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Old March 5th 07, 03:26 AM posted to
Mike Coslo Mike Coslo is offline
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First recorded activity by RadioBanter: Feb 2007
Posts: 168
Default Tube equipment question

wrote in
Some may tell you that all it takes to tune up a tube
transmitter is to "peak the grid and dip the plate", but
that's simply not correct. Tuneup procedures vary
according to rig design and you have to be specific.
Of course once you get the hang of it, the procedure
rapidly becomes second nature.

I enjoy twiddling knobs, kind of the same way I like a manual
transmission. 8^)

It's a question of skill vs. automation.

I've always wanted to know just what was going on in what I was
operating. I at least like the option betwen automatic operation and
manual. Skills can never hurt.

What specific hollowstate rigs are you considering?

* * Last year at Dayton I purchased a 40 and 80 meter Heathkit single
* * Bander as a learning tool - they are pretty simple. I restored
the * * 80 meter unit, and will start on the 40 meter one sometime.

I think you mean the Heath HW-12 and HW-22, or the later
A models of the same rigs.

They are from the early-to-mid 1960s, and have very limited
matching range. They are really only meant to match a 50
ohm load. Note that there isn't even a LOADING control on

That would be the units with one exception. More on that later..

The Single Banders were Heath's answer to the "SSB is too
expensive" idea. Every possible simplification and economy
measure was used in them, yet the result is a usable 100 W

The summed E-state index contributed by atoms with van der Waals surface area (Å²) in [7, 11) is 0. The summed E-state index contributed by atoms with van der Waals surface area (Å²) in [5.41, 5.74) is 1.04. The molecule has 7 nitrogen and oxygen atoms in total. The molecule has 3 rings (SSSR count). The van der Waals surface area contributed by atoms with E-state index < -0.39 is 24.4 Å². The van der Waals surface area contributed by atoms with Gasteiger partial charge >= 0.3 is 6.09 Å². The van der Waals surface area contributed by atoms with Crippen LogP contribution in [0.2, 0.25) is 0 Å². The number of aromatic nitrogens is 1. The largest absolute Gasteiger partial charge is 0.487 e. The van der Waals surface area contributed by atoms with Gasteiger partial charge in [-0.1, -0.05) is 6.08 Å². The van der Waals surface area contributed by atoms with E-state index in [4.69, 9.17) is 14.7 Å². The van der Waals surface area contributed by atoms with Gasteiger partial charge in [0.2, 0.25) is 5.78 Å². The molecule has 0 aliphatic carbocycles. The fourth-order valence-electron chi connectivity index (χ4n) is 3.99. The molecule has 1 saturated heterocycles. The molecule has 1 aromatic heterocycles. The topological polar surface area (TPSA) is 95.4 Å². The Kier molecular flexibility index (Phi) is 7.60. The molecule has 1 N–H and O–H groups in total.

class SSB transceiver for one HF ham band.

The simplicity was what attracted me to them. No filters, nonotch,
no pbt, no RIT, no - well you get it.

Note that the
75 meter one stops at 3.8 MHz. Heath figured that by
simplifying the output pi network to the most extreme degree,
they could save a few dollars. Coming up with a 50 ohm
antenna was the ham's problem.

The 75 meter rig I have tunes to 4 MHz. It's also a HW22a, probably a
later mod. But all that simplicity is a good thing for a lad raised
mostly on integrated circuits! 8^)

I am now
* * looking at a Kenwood TS-830S. It's a hybrid, with tube finals. I
* * really like it so far, although I don't see it replacing my

That's a pretty good rig for its era. The matching range is limited
but it will handle 2:1 SWR without problems IMLE.

I have been pretty impressed so far. The receiver seems pretty hot,
certainly the sound is *good*. I'm listening to it right now, and it is
simply very legible. Tuning is only one speed, and a tad fast. Seems
strange just having SSB and CW, but overall I think I'll keep it.

I am hooked on computer control of the newer rig - sometimes!
Other times I just like that retro aspect.

One of the great things about amateur radio today is that we can
use a wide variety of technologies for the same or similar purposes.

I find it ironic that the evolution of the "state of the art" has come
full circle in about a half-century, at least in HF/MF:

- Ham rigs of the 1950s usually had wide range pi-nets which required
adjustment, but would match almost anything without an external
- Ham rigs of the 1960s and 1970s usually had restricted-range
pi-nets which were easier to adjust, but sometimes required an
external matching device.
- Ham rigs of the 1980s and later usually have solid-state finals and
no adjustment - and usually require an external matching device.

And that is what I'm thinking about with regards to new rigs with
an internal tuner that has both balanced and unbalanced capabilities as a
natural evolution. There are a lot of Hams that don't have the ability to
put up towers and beams, and are looking at a wire antenna for a while. I
think its time for that

- 73 de Mike KB3EIA -